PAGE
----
Is occupational health nursing the right career for me?
To become an occupational health nurse you will need to be a registered adult, children’s, learning disabilities or mental health nurse.
Occupational health nurses need to be:
- Highly organised, flexible and able to prioritise effectively
- Accurate, with excellent attention to detail
- Good communicators with an ability to relate to people from a variety of backgrounds
- Assertive to ensure sure instructions on health and safety issues are carried out
- Able to promote health and wellbeing
- Confident and able to remain calm in an emergency
What does an occupational health nurse do?
Occupational health nurses are public health nurses who provide advice and support to employees, employers and managers. They specialise in the health and well-being of people at work.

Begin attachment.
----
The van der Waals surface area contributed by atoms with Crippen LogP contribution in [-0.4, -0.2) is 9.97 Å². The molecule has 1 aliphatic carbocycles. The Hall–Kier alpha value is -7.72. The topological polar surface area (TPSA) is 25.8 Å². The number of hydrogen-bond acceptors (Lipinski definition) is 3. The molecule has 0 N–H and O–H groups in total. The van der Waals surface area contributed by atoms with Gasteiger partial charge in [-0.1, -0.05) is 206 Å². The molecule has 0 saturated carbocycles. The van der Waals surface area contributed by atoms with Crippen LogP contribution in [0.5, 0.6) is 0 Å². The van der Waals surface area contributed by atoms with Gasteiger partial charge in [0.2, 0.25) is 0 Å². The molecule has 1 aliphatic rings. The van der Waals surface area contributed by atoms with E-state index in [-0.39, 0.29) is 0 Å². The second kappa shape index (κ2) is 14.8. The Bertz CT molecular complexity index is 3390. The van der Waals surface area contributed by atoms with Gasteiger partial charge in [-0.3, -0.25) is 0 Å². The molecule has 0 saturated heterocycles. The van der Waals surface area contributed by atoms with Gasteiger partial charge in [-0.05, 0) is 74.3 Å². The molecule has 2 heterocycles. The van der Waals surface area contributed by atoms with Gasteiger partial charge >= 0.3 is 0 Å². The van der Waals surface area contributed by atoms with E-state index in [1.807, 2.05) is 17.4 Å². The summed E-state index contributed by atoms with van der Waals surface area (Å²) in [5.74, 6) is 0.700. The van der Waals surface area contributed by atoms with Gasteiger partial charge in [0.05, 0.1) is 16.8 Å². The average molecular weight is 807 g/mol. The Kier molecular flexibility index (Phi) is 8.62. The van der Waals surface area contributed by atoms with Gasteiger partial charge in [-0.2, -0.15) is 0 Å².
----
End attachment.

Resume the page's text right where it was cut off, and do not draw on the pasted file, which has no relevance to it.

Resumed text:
The role varies depending on the needs of the employing organisation but may include:
- Workplace vaccinations
- Health screening
- Taking blood samples
- Advising on and promoting workplace health and wellbeing
- Assessing and managing workplace risks
- Advising on work placement adjustments for employees who require assistance
- Liaising with employees, managers and human resources to manage staff sickness
- Assisting organisations to develop policies and procedures to support employees
Where do occupational health nurses work?
Working as part of a multidisciplinary team, occupational health nurses work in a variety of industries; including health, commerce and education. You could be employed as an independent practitioner within a smaller organisation or as part of an occupational health team within a larger organisation such as the NHS, local authority or a major retail chain.